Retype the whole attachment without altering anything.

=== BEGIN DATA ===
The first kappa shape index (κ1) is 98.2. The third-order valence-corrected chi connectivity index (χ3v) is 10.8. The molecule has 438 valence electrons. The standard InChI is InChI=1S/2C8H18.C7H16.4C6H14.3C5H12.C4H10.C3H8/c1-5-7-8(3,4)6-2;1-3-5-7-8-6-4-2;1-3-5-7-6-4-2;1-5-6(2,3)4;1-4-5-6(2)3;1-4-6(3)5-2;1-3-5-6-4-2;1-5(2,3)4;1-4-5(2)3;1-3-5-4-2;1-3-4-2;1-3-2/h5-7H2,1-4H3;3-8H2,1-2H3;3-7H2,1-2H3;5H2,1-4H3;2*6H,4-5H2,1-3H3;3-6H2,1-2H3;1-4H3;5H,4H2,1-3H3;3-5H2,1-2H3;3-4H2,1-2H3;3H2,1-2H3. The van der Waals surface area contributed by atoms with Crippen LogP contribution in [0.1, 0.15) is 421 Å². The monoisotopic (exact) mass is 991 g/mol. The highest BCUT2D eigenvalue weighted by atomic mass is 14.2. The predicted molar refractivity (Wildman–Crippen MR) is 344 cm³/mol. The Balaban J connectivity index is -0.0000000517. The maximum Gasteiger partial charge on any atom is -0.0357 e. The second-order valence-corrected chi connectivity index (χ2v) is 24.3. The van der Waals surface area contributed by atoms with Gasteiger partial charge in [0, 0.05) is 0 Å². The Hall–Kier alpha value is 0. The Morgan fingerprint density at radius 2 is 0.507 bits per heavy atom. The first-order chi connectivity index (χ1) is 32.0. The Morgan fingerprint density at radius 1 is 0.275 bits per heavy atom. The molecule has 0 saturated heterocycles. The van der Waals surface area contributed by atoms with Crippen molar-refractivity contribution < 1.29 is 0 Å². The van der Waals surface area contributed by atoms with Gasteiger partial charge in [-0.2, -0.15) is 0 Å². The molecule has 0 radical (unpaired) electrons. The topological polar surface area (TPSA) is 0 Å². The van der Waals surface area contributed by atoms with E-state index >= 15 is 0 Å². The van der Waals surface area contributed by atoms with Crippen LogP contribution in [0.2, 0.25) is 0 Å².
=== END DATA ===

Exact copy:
The first kappa shape index (κ1) is 98.2. The third-order valence-corrected chi connectivity index (χ3v) is 10.8. The molecule has 438 valence electrons. The standard InChI is InChI=1S/2C8H18.C7H16.4C6H14.3C5H12.C4H10.C3H8/c1-5-7-8(3,4)6-2;1-3-5-7-8-6-4-2;1-3-5-7-6-4-2;1-5-6(2,3)4;1-4-5-6(2)3;1-4-6(3)5-2;1-3-5-6-4-2;1-5(2,3)4;1-4-5(2)3;1-3-5-4-2;1-3-4-2;1-3-2/h5-7H2,1-4H3;3-8H2,1-2H3;3-7H2,1-2H3;5H2,1-4H3;2*6H,4-5H2,1-3H3;3-6H2,1-2H3;1-4H3;5H,4H2,1-3H3;3-5H2,1-2H3;3-4H2,1-2H3;3H2,1-2H3. The van der Waals surface area contributed by atoms with Crippen LogP contribution in [0.1, 0.15) is 421 Å². The monoisotopic (exact) mass is 991 g/mol. The highest BCUT2D eigenvalue weighted by atomic mass is 14.2. The predicted molar refractivity (Wildman–Crippen MR) is 344 cm³/mol. The Balaban J connectivity index is -0.0000000517. The maximum Gasteiger partial charge on any atom is -0.0357 e. The second-order valence-corrected chi connectivity index (χ2v) is 24.3. The van der Waals surface area contributed by atoms with Gasteiger partial charge in [0, 0.05) is 0 Å². The Hall–Kier alpha value is 0. The Morgan fingerprint density at radius 2 is 0.507 bits per heavy atom. The first-order chi connectivity index (χ1) is 32.0. The Morgan fingerprint density at radius 1 is 0.275 bits per heavy atom. The molecule has 0 saturated heterocycles. The van der Waals surface area contributed by atoms with Crippen molar-refractivity contribution < 1.29 is 0 Å². The van der Waals surface area contributed by atoms with Gasteiger partial charge in [-0.2, -0.15) is 0 Å². The molecule has 0 radical (unpaired) electrons. The topological polar surface area (TPSA) is 0 Å². The van der Waals surface area contributed by atoms with E-state index >= 15 is 0 Å². The van der Waals surface area contributed by atoms with Crippen LogP contribution in [0.2, 0.25) is 0 Å².